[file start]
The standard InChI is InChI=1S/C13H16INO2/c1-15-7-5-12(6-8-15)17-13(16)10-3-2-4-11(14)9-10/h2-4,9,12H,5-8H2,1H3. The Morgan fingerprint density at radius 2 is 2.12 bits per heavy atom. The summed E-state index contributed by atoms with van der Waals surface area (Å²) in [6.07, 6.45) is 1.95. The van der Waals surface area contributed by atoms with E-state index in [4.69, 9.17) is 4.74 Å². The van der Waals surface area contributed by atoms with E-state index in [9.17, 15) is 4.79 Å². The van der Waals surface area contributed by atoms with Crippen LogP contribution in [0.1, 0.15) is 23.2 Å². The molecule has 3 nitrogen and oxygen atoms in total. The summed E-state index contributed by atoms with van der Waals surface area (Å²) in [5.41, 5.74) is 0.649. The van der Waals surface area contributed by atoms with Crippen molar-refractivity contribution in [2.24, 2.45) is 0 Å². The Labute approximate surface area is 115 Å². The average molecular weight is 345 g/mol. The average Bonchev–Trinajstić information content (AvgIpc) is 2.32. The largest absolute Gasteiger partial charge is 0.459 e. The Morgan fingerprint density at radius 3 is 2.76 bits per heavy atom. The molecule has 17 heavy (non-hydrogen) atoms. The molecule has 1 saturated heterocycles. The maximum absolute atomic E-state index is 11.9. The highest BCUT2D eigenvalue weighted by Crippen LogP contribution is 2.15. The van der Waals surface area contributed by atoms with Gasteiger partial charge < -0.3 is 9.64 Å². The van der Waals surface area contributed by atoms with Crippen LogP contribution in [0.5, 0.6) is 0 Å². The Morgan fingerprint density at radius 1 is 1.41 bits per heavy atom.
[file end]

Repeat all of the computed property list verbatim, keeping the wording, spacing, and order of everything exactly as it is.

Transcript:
The standard InChI is InChI=1S/C13H16INO2/c1-15-7-5-12(6-8-15)17-13(16)10-3-2-4-11(14)9-10/h2-4,9,12H,5-8H2,1H3. The Morgan fingerprint density at radius 2 is 2.12 bits per heavy atom. The summed E-state index contributed by atoms with van der Waals surface area (Å²) in [6.07, 6.45) is 1.95. The van der Waals surface area contributed by atoms with E-state index in [4.69, 9.17) is 4.74 Å². The van der Waals surface area contributed by atoms with E-state index in [9.17, 15) is 4.79 Å². The van der Waals surface area contributed by atoms with Crippen LogP contribution in [0.1, 0.15) is 23.2 Å². The molecule has 3 nitrogen and oxygen atoms in total. The summed E-state index contributed by atoms with van der Waals surface area (Å²) in [5.41, 5.74) is 0.649. The van der Waals surface area contributed by atoms with Crippen molar-refractivity contribution in [2.24, 2.45) is 0 Å². The Labute approximate surface area is 115 Å². The average molecular weight is 345 g/mol. The average Bonchev–Trinajstić information content (AvgIpc) is 2.32. The largest absolute Gasteiger partial charge is 0.459 e. The Morgan fingerprint density at radius 3 is 2.76 bits per heavy atom. The molecule has 17 heavy (non-hydrogen) atoms. The molecule has 1 saturated heterocycles. The maximum absolute atomic E-state index is 11.9. The highest BCUT2D eigenvalue weighted by Crippen LogP contribution is 2.15. The van der Waals surface area contributed by atoms with Gasteiger partial charge < -0.3 is 9.64 Å². The van der Waals surface area contributed by atoms with Crippen LogP contribution in [0.5, 0.6) is 0 Å². The Morgan fingerprint density at radius 1 is 1.41 bits per heavy atom.